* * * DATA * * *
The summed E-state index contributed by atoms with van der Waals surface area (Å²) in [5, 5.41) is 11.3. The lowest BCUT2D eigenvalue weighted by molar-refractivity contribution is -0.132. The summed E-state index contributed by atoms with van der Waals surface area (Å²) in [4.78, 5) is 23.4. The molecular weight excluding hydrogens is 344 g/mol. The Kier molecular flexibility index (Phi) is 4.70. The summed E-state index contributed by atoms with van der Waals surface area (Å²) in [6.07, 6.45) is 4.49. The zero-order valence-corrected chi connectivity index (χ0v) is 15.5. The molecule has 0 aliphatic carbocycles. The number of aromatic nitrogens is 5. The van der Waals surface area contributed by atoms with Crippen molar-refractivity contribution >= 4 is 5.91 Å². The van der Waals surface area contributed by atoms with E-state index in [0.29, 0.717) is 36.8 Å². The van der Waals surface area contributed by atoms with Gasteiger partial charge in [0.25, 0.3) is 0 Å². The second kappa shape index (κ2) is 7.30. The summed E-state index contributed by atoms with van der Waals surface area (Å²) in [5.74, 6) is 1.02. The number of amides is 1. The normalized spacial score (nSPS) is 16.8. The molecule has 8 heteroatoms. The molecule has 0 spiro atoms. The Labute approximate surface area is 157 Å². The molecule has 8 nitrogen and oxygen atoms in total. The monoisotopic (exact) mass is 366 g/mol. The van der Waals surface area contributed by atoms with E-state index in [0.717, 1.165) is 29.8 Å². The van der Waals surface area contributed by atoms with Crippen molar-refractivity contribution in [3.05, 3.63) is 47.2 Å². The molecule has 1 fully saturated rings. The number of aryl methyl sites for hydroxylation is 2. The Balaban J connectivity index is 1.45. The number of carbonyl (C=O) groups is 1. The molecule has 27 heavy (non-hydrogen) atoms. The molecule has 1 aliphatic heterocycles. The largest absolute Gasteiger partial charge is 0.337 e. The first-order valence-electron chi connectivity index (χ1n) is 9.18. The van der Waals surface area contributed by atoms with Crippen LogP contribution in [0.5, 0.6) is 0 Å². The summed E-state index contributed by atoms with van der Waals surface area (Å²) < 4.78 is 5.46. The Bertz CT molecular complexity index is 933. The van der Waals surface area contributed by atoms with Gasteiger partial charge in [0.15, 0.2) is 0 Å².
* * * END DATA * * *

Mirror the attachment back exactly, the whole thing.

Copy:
The summed E-state index contributed by atoms with van der Waals surface area (Å²) in [5, 5.41) is 11.3. The lowest BCUT2D eigenvalue weighted by molar-refractivity contribution is -0.132. The summed E-state index contributed by atoms with van der Waals surface area (Å²) in [4.78, 5) is 23.4. The molecular weight excluding hydrogens is 344 g/mol. The Kier molecular flexibility index (Phi) is 4.70. The summed E-state index contributed by atoms with van der Waals surface area (Å²) in [6.07, 6.45) is 4.49. The zero-order valence-corrected chi connectivity index (χ0v) is 15.5. The molecule has 0 aliphatic carbocycles. The number of aromatic nitrogens is 5. The van der Waals surface area contributed by atoms with Crippen molar-refractivity contribution >= 4 is 5.91 Å². The van der Waals surface area contributed by atoms with E-state index in [0.29, 0.717) is 36.8 Å². The van der Waals surface area contributed by atoms with Gasteiger partial charge in [0.25, 0.3) is 0 Å². The second kappa shape index (κ2) is 7.30. The summed E-state index contributed by atoms with van der Waals surface area (Å²) in [5.74, 6) is 1.02. The number of amides is 1. The normalized spacial score (nSPS) is 16.8. The molecule has 8 heteroatoms. The molecule has 0 spiro atoms. The Labute approximate surface area is 157 Å². The molecule has 8 nitrogen and oxygen atoms in total. The monoisotopic (exact) mass is 366 g/mol. The van der Waals surface area contributed by atoms with E-state index in [0.717, 1.165) is 29.8 Å². The van der Waals surface area contributed by atoms with Crippen molar-refractivity contribution in [3.05, 3.63) is 47.2 Å². The molecule has 1 fully saturated rings. The number of aryl methyl sites for hydroxylation is 2. The Balaban J connectivity index is 1.45. The number of carbonyl (C=O) groups is 1. The molecule has 27 heavy (non-hydrogen) atoms. The molecule has 1 aliphatic heterocycles. The largest absolute Gasteiger partial charge is 0.337 e. The first-order valence-electron chi connectivity index (χ1n) is 9.18. The van der Waals surface area contributed by atoms with Crippen LogP contribution in [0.5, 0.6) is 0 Å². The summed E-state index contributed by atoms with van der Waals surface area (Å²) < 4.78 is 5.46. The Bertz CT molecular complexity index is 933. The van der Waals surface area contributed by atoms with Gasteiger partial charge in [0.15, 0.2) is 0 Å².